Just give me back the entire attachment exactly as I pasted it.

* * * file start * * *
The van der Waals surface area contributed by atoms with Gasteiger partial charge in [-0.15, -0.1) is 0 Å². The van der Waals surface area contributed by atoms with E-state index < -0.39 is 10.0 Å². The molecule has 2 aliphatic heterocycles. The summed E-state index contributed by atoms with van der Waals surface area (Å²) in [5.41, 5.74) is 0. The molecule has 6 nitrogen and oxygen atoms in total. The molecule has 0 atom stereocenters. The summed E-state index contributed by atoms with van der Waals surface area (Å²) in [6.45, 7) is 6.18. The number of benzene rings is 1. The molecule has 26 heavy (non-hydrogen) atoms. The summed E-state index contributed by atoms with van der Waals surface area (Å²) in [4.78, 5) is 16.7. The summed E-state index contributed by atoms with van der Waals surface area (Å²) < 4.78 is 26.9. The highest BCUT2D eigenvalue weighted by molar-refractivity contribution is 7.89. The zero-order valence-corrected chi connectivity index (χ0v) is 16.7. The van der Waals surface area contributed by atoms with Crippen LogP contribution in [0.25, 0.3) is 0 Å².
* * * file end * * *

The van der Waals surface area contributed by atoms with Gasteiger partial charge in [-0.15, -0.1) is 0 Å². The van der Waals surface area contributed by atoms with E-state index < -0.39 is 10.0 Å². The molecule has 2 aliphatic heterocycles. The summed E-state index contributed by atoms with van der Waals surface area (Å²) in [5.41, 5.74) is 0. The molecule has 6 nitrogen and oxygen atoms in total. The molecule has 0 atom stereocenters. The summed E-state index contributed by atoms with van der Waals surface area (Å²) in [6.45, 7) is 6.18. The number of benzene rings is 1. The molecule has 26 heavy (non-hydrogen) atoms. The summed E-state index contributed by atoms with van der Waals surface area (Å²) in [4.78, 5) is 16.7. The summed E-state index contributed by atoms with van der Waals surface area (Å²) < 4.78 is 26.9. The highest BCUT2D eigenvalue weighted by molar-refractivity contribution is 7.89. The zero-order valence-corrected chi connectivity index (χ0v) is 16.7. The van der Waals surface area contributed by atoms with Crippen LogP contribution in [0.25, 0.3) is 0 Å².